China’s National Film Bureau issued its first public statement in months on Friday in which it emphasized ensuring a strong supply of online streaming content, rather than getting cinemas back to work.
The notice comes just two days after Chinese President Xi Jinping took the unusual step of personally commenting on how the film industry should proceed at a time when other businesses are getting back on their feet. He told cinemas to stay shut for the time being.
The short statement said that the bureau was working in collaboration with China’s Ministry of Finance, the top taxation body and other departments to “research and launch… preferential fiscal and taxation exemption policies… so as to actively respond to the epidemic’s impact.”
“At the same time, we will increase our support for the creation and distribution of key films, and guide local governments to introduce policies and measures to bail out film companies and help them develop,” it continued.
It concluded: “The National Film Bureau is also actively organizing high-quality film resources to enrich the supply of online films so as to meet people’s current need for watching movies at home.”
The statement, along with Xi’s comments, are both likely indications that Chinese officials have no immediate plans to re-open cinemas. Around 5% of them had been slowly easing back into business before they were abruptly told to stop operations late last week.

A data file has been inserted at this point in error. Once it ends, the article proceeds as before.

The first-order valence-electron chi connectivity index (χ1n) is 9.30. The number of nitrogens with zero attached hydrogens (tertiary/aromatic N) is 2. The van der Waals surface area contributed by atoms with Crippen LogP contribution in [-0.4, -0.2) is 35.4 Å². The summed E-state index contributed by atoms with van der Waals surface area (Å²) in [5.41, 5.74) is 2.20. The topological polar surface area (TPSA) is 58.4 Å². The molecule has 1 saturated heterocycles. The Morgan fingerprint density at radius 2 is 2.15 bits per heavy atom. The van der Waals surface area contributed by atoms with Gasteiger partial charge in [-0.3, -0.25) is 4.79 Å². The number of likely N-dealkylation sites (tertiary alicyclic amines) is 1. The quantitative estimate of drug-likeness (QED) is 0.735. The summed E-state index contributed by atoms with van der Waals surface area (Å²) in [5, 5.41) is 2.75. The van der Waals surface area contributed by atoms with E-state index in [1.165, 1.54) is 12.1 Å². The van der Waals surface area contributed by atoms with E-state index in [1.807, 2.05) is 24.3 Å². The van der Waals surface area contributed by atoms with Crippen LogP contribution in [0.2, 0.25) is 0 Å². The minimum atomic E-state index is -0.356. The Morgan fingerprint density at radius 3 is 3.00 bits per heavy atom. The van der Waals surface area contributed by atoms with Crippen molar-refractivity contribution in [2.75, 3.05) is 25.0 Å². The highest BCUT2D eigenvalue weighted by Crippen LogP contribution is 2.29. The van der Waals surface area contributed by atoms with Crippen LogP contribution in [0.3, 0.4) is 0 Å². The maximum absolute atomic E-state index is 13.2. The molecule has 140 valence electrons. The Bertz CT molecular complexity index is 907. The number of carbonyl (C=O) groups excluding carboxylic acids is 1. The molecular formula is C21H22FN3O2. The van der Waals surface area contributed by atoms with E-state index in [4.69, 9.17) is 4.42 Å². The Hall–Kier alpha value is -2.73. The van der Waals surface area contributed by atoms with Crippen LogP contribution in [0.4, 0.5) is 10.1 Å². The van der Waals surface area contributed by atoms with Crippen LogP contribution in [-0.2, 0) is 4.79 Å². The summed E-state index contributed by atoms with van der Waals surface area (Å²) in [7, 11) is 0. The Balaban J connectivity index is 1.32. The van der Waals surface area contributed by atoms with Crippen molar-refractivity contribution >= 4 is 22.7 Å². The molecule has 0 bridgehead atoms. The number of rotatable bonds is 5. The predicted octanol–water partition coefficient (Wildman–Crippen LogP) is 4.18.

Although some local-level governmental bodies such as the Beijing municipal film bureau have already said they’re looking into similar tax breaks and incentives to help the film industry, this is the first such national-level statement.
Just after the missive was issued Friday afternoon, stocks for film companies such as China Film Group, Huayi Brothers and Wanda Film all spiked upward, each jumping by more 7% just after the statement came out. The burst of confidence didn’t last, however — by the day’s end, their stocks had once again dipped back down slightly, retaining only modest gains.
On Monday, the National Film Bureau also announced a call for proposals for 2020 funding support, saying it sought especially to support films, scripts and productions focused on “key themes such as building a ‘moderately prosperous society,’ the celebration of the 100th anniversary of the founding of the Communist Party, and the novel coronavirus outbreak.” The first category is a common propaganda catchphrase, and means officials will be seeking out content that positively portrays the country’s improving economic circumstances.